For those who choose to slog through this learning process, Rebellion presents players with one of the most boring and tedious game interfaces imaginable.  To understand why, imagine if the Star Wars franchise decided to have sex with an early ‘90s Windows operating system; this would have been their love child.  At first glance, it does not appear this way.  After all, there is a sweet simplicity to the galactic map that lulls players into a peaceful state of contemplation.  Then C-3PO will interrupt the quiet with worried comment that that there happens to be a message from one of your production facilities.  OK, time to open up the message summary window to begin navigating towards the manufacturing messages.  With that complete, you find out that the Sollustan soldiers being trained on Ryloth are complete.  Knowing that a lot of enemy activity has been occurring on Corellia, it would be best to send them there.  Better open up the window for the Orrus Sector, before finding the planet Ryloth and opening up its defense force screen.  Now the time has come to open up a new window from the galactic map for the Corellian Sector in order to bring up a window for the region’s namesake planet.  Now that these two windows are sitting side by side, the regiment in question can be dragged and dropped from one location to another, like moving files between folders.  I am exhausted just thinking about this obtuse process, and this was just one of the many commands that will need to be made throughout a typical campaign.

Perhaps the real shame of these problems is that they help to mask Rebellion’s strength, which is that it captures the essence of Star Wars far better than any other creation by LucasArts.  Think about those movies for a moment.  At least until Rogue One arrives in theatres, can any of them even remotely be considered a war film?  And yet, that is exactly what gets shoved down gamers’ throats when they are tasked with making an attack run on a Star Destroyer or tripping an AT-AT for the umpteenth time.  As cool as these action-packed moments are, developers who make such games miss the whole point of the franchise, which, based solely on an objective measure like screen time, is mostly about wildly imaginative characters playing their own individual roles in a larger-than-life conflict.  That is why we see Luke confront Vader in Empire Strikes Back as a way of saving his friends, or Han leading a commando team against the second Death Star’s shield generators in Return of the Jedi, and these are exactly the types of scenarios the game works to create with its mission system.  In a rather refreshing twist on the genre, fleets and armies may be a prerequisite for capturing and controlling territory, but good luck assaulting a planet without sabotaging its defenses first, or being prepared to win the people’s hearts and mind after the invasion.  If it seems complex, that is because it is, but this goes a long way towards creating character interactions that provide a more interesting roleplaying experience than what can be found in a traditional RPG.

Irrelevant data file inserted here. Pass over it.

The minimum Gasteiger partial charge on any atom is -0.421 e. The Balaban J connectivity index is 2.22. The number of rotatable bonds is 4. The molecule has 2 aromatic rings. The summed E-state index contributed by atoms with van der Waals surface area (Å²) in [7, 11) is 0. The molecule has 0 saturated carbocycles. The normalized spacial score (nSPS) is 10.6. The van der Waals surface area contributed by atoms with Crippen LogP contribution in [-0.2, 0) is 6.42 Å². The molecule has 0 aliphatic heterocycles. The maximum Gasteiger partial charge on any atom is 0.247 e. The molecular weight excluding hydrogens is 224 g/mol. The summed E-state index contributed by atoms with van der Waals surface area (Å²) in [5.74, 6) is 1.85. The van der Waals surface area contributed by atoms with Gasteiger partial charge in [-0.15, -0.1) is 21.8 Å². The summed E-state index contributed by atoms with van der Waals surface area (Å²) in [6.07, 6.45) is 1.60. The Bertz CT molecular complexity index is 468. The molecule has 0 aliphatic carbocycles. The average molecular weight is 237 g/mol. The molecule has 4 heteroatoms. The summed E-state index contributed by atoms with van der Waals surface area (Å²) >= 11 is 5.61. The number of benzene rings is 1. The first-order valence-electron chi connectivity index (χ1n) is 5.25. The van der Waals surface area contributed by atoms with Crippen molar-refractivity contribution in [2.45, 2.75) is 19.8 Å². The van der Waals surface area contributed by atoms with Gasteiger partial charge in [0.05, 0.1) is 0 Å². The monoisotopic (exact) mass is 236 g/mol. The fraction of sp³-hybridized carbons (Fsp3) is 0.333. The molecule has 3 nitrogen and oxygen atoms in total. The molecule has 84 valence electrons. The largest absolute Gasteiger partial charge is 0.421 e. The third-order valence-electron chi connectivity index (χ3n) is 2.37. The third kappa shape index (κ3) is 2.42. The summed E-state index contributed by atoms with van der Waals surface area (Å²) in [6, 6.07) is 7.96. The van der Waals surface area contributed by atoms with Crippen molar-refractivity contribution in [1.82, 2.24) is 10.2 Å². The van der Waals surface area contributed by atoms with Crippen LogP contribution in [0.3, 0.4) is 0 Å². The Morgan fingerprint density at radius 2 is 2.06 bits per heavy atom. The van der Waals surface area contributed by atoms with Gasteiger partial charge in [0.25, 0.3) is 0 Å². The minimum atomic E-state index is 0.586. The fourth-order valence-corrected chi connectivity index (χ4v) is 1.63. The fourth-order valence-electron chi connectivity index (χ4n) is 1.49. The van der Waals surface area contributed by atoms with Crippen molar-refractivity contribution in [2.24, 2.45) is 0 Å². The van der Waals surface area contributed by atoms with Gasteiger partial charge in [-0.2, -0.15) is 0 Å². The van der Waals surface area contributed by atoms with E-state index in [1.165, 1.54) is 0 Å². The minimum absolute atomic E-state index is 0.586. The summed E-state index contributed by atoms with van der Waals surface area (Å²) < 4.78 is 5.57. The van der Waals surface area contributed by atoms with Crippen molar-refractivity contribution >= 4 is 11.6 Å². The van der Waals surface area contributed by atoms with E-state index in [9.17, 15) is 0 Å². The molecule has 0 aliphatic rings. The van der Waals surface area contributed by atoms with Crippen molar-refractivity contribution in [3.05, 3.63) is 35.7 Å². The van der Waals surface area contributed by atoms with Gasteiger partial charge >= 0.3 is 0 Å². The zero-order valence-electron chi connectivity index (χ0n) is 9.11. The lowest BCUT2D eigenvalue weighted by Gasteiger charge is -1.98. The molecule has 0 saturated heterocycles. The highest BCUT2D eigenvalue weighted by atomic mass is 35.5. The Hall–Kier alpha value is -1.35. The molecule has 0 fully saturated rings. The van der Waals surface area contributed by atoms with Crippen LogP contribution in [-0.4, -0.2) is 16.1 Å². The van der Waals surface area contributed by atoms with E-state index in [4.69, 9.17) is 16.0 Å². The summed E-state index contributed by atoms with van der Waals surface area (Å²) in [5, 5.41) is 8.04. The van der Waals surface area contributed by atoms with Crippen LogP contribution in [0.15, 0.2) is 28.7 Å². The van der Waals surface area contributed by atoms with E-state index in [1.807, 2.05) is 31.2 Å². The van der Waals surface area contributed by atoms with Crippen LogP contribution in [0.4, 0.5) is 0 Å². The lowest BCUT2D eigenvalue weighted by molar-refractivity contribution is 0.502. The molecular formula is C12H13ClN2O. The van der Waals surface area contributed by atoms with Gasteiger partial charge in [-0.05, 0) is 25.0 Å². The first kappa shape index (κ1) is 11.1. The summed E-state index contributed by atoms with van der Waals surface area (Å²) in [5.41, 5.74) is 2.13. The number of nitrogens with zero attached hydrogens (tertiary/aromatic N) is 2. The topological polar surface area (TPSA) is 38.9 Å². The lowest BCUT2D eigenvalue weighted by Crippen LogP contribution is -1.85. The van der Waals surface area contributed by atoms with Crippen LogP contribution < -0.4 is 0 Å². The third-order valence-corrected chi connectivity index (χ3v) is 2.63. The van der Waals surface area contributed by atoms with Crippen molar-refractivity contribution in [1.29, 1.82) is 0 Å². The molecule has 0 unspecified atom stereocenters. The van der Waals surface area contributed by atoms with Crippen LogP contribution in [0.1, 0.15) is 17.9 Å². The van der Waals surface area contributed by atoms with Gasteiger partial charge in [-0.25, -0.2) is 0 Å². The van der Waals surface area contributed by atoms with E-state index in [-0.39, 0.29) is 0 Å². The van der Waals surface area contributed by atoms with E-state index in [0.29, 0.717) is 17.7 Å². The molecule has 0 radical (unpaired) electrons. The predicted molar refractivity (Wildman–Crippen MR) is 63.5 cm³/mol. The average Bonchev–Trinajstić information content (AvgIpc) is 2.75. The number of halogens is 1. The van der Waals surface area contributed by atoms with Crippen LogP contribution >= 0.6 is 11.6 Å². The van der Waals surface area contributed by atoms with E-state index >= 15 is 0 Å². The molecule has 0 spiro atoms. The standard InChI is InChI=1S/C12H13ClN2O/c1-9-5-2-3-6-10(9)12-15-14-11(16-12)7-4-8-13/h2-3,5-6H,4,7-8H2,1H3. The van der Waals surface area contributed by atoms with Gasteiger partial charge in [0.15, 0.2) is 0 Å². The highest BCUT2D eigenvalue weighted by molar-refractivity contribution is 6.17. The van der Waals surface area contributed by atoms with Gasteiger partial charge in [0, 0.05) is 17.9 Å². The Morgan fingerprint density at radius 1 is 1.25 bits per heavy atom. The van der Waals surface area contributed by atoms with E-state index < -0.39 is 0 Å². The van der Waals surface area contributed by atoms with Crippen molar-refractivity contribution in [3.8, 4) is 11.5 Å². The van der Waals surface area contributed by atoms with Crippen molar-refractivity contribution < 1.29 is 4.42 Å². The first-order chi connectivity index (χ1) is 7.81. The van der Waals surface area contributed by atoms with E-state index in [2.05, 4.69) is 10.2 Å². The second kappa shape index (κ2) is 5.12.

With this type of hot and cold review, it is important to make clear that I really loved my return to Rebellion.  Sure, the reliance on agents is taken to extremes in that there were only three major space engagement in the entirety of my playthrough, and when these tactical battles did occur in the same way Total War clashes play out as an entirely separate affair from the campaign, the graphics were a dumpster fire of backwards flying Starfighters and indistinguishable capital ships with crappy 3D models.  However, it was just plain fun for me to inhabit this world again and experience all of the unconventional scenarios that occur, like watching the Empire trying to sway a planet through diplomacy or the Rebel Alliance ruthlessly crushing a guerilla uprising with military force.  There are a subset of gamers who would find just as much enjoyment in this as I did; fans of 4x titles, Star Wars, or interesting strategy game mechanics immediately spring to mind, and they would do well to pick up a copy of this game the next time GOG or Steam is doing a sale.  For the rest of the gaming population, though, Rebellion is a much harder sell.  Realistically speaking, it is a ponderous and ugly creation that asks a little too much of new players before any payoffs are realized.  In that respect, it is not worth a broader recommendation.

Verdict:  Not Recommended